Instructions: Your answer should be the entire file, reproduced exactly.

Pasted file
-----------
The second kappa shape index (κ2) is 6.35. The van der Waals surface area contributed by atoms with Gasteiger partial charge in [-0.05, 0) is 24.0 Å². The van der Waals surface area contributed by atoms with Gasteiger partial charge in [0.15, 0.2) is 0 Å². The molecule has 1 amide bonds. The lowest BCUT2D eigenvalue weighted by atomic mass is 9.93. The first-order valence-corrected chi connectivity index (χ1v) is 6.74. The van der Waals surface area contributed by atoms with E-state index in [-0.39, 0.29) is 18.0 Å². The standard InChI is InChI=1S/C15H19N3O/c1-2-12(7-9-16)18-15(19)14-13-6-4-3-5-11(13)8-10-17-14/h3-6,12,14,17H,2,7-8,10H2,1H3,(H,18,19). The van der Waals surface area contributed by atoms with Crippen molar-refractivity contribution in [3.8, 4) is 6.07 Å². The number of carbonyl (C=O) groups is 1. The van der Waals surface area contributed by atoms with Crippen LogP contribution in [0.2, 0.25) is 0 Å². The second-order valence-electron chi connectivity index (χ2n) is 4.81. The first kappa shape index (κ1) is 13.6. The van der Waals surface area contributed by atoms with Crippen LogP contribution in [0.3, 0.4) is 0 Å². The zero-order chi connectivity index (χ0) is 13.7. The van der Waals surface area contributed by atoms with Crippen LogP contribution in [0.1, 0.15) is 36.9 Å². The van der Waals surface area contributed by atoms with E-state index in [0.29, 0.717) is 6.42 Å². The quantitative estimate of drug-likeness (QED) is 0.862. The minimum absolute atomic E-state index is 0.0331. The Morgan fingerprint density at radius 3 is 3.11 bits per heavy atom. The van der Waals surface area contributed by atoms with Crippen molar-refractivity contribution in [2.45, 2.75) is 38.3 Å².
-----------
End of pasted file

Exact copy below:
The second kappa shape index (κ2) is 6.35. The van der Waals surface area contributed by atoms with Gasteiger partial charge in [-0.05, 0) is 24.0 Å². The van der Waals surface area contributed by atoms with Gasteiger partial charge in [0.15, 0.2) is 0 Å². The molecule has 1 amide bonds. The lowest BCUT2D eigenvalue weighted by atomic mass is 9.93. The first-order valence-corrected chi connectivity index (χ1v) is 6.74. The van der Waals surface area contributed by atoms with E-state index in [-0.39, 0.29) is 18.0 Å². The standard InChI is InChI=1S/C15H19N3O/c1-2-12(7-9-16)18-15(19)14-13-6-4-3-5-11(13)8-10-17-14/h3-6,12,14,17H,2,7-8,10H2,1H3,(H,18,19). The van der Waals surface area contributed by atoms with Crippen molar-refractivity contribution in [3.8, 4) is 6.07 Å². The number of carbonyl (C=O) groups is 1. The van der Waals surface area contributed by atoms with Crippen LogP contribution in [0.2, 0.25) is 0 Å². The second-order valence-electron chi connectivity index (χ2n) is 4.81. The first kappa shape index (κ1) is 13.6. The van der Waals surface area contributed by atoms with Crippen LogP contribution in [0.3, 0.4) is 0 Å². The zero-order chi connectivity index (χ0) is 13.7. The van der Waals surface area contributed by atoms with Crippen LogP contribution in [0.1, 0.15) is 36.9 Å². The van der Waals surface area contributed by atoms with E-state index in [0.29, 0.717) is 6.42 Å². The quantitative estimate of drug-likeness (QED) is 0.862. The minimum absolute atomic E-state index is 0.0331. The Morgan fingerprint density at radius 3 is 3.11 bits per heavy atom. The van der Waals surface area contributed by atoms with Crippen molar-refractivity contribution in [2.45, 2.75) is 38.3 Å².